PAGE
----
The Kuala Lumpur Logo Controversy–Reality vs Myth
Does a tacky logo point to the return of authoritarianism in Malaysia?
When institutional failures are commonplace, institutions are expected to fail. This cynical expectation may be passed off as sarcasm, but it is intrinsic to a growing sense of political detachment between the Malaysian government under Prime Minister Najib Razak and the people. Worse, the authorities have a vested interest in maintaining, rather than closing, this gap, to deter more direct political participation.
Kuala Lumpur’s new logo, recently released by the city council Dewan Bandaraya Kuala Lumpur (DBKL), was never destined to be popular. Rather, it is the public’s reactions that give it currency.
When it was first unveiled online, the logo prompted ridicule. Within the span of a week, a free template was created, in addition to several step-by-step tutorials , allowing netizens to make their own version of the logo with just a few clicks. Social media was immediately awash with parodies and caricatures, with netizens customising the logo with personal or corporate names, repurposing it for reasons other than its own initial intent.
This is the Reality since 2009
While one could however laud the creative aftermath of this controversy, the reactions in fact display more cynicism than optimism. The parodies are suggestive of a growing detachment between the Malaysian government and the people, one that amounts to a credibility gap. But this gap should not be understood solely as a problem. Rather, it is an ideological façade perpetuated by the authorities to consolidate their power.
After the negative reception of the logo, DBKL responded that the design cost RM15,000, inevitably creating a greater stir. The logo received its second wave of media coverage when Visit KL, the Tourism Unit of DBKL, released a video on YouTube (removed from the official Visit KL channel, but re-uploaded by a private organisation) showcasing a row of tin ingots gradually crackling and breaking apart to reveal the logo. The tin ingots are supposed to symbolise Kuala Lumpur’s history “as a major tin mining and trading centre”, whereas the serif font selection is supposed to display “an Islamic scripture character with a modern twist”.
Nonetheless, any clarification provided by DBKL will never suffice. Be it RM15 or RM15,000, the reactions will be the same. In Malaysia, cynicism has been thriving during most of Prime Minister Najib administration, escalating with the 1MDB fiasco. It is a symptom that has developed over an extended period of time and out of repeated institutional failures. That these failures have become a norm means that not only are failures commonplace, they are expected to be so.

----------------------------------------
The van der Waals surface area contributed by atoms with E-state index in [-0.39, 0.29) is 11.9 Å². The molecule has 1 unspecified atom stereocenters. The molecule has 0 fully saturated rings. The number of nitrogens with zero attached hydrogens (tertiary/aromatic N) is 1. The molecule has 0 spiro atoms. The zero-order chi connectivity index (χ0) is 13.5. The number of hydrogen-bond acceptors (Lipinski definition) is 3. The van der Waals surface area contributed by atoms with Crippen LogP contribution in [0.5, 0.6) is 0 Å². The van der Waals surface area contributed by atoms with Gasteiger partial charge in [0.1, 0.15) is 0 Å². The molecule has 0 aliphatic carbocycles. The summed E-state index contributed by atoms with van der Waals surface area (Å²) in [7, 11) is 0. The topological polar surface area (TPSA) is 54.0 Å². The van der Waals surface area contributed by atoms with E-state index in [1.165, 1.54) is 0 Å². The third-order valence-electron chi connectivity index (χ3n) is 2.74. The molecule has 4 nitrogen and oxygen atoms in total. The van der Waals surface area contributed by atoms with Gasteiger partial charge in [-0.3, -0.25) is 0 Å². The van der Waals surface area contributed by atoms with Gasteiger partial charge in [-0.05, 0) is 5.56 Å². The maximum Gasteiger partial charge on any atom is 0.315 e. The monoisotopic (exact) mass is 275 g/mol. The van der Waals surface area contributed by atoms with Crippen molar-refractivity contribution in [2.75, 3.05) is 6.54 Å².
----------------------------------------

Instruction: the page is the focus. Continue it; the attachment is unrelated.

The expectation of failures feeds into cynicism and the credibility gap. This phenomenon should not be underestimated. Within the broader contemporary state of affairs, cynicism becomes integral to the political economy of the nation-state. To the Malaysian authorities, failures are ideologically productive: failures, again and again, produce cynical expectation, deepen political detachment and expand the tolerance for more scandalous failures.
If the banality of repeated failures cultivates cynicism, cynicism furthers the banalisation of failures and completes the crisis of political detachment.
Far from being a standalone problem, this crisis should be read against the context of the privileging of the personal over the public domain. It is a moment where political actions become more about the individual rather than the collective. . Parodies of the controversial Kuala Lumpur logo point to this direction. Amid the breakdown of the public political realm, accruing personal cynicism can only be satiated through further individualisation of political expression. That is, in this case, through the personalisation or customisation of the logo.
The credibility gap has effectively disempowered the public and has deterred the possibility of more direct political action. The Kuala Lumpur logo controversy and the subsequent reactions are but a sign. Resistance is now impelled to operate in a separate discourse of politics, which can resist and react accordingly without the gap ever closing, because it has been decoupled from the hegemonic operation of power.
The response towards the Kuala Lumpur logo has taken up a form that fuels political detachment. Increasingly, resistance has to capitalise on this detachment for more radical advocacy. Yet, it is on the very same detachment that the hegemony of power thrives. It is in this fashion that authoritarianism in Malaysia is returning.
Through the maintenance of credibility gap and political detachment, institutional failures are constantly rehearsed to accustom the public to expecting failures with amusement rather than anger. The crisis of institutional credibility has become so ordinary that recurrent failures sit within one’s comfort zone. And as the cronies do what they do best, resistant politics can only react more radically by deepening the sense of political detachment, and implicitly, by making failures ever more tolerable.
Tan Zi Hao is a postgraduate student in the Department of Southeast Asian Studies, National University of Singapore. He is also a conceptual artist whose artworks can be viewed at www.tanzihao.net. As both artist and writer, he is interested in the arts, language, cultural politics and mobilities.